This article originally appeared in IR Magazine (Link)
As activism evolves and grows, IROs need to be aware of new players in the game
The popular image of the activist investor is a slick and merciless Wall Street financier, relentlessly pursuing financial reward, perhaps best epitomized by Gordon Gekko and his philosophy that ‘greed is good’ in the film Wall Street.
Much has changed since the 1980s, when that movie was made, and shareholder activism today is a popular and powerful investment strategy, with billions of dollars managed by specialist funds whose purpose is to change corporate strategy and hold management of underperforming companies accountable for their shortcomings.
Activist Insight, a consultancy, estimates that investors target around 750 public companies globally each year. The activists are often welcomed to the shareholder register by other investors, seen to be the catalyst to unlocking value, while at the same time they generate fear and loathing in the boardroom, which sees an activist intervention as criticism of company management, strategy or governance – or all three.
And the activist agenda is not restricted to public companies. The experience of the Abraaj Group, the Arabian Gulf region’s largest private equity firm, which has crumbled under attack from disgruntled investors that include the Bill & Melinda Gates Foundation, is a warning that private firms can just as easily come into activists’ cross hairs.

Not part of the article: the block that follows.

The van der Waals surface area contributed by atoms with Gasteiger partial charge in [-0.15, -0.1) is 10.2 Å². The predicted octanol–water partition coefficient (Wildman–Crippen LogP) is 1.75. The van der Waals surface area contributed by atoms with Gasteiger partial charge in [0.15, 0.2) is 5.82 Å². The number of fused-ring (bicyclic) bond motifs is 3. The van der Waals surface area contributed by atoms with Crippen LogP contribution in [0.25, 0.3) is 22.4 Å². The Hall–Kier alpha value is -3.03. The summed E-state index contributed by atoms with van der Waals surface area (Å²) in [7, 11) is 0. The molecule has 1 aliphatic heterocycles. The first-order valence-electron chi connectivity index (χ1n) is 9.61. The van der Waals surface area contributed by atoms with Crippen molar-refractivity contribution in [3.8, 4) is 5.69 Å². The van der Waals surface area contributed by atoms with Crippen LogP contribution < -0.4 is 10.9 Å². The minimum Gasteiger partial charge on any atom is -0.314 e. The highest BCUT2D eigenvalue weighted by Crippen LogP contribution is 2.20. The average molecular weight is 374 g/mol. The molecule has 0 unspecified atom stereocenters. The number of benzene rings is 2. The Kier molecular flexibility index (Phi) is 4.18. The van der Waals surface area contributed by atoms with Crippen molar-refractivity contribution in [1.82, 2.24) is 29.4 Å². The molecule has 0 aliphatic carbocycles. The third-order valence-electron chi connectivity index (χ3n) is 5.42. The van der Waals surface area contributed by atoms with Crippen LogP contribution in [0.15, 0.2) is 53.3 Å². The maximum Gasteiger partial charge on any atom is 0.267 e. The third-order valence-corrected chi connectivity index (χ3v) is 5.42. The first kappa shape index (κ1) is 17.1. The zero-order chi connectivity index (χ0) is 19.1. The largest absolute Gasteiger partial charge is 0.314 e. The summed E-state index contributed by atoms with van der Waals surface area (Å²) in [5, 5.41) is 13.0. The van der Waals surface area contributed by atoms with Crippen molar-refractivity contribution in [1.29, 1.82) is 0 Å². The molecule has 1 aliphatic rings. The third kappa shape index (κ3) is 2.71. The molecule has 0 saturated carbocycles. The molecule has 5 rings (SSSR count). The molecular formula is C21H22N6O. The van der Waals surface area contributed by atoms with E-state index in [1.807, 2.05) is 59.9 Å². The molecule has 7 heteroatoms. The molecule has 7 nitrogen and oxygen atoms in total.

Critics and targets of activists argue that they have no proven leadership skills, no knowledge of managing a company and no industry experience beyond what they have gained by investing other people’s money. But whether you love them or hate them, activists perform a valuable function, bringing new thinking to corporate strategy and acting as the voice of the shareholder in the boardroom.
Activism is also on the rise. This year is the first where activist funds globally have outnumbered activist funds in the US. And markets where activism was previously unthinkable, such as Japan, are having to learn how to manage activist funds taking high-profile positions in listed firms: so far this year, 19 Japanese companies have faced public campaigns from international and domestic activists.
Leaving specialist activist investors to one side, there is a more recent trend in the institutional investment world, which is making activism far more widespread. This ‘universal activism’ is driven by the rise of ESG investment, the demand for diversity and equality, the appearance of climate risk on companies’ risk statements and the rise of ethical investing.
Perhaps surprisingly, the rise of ethical, ESG and climate elements in investment decisions are not confined to active managers. Increasingly they are driving the actions of passive funds, too: 10 exchange-traded funds with ethical rules have listed on the London Stock Exchange so far this year, compared with six in the whole of 2017, taking the total to 31. These passive tracking vehicles are actually active in nature, taking investment decisions based on ethical scorecards.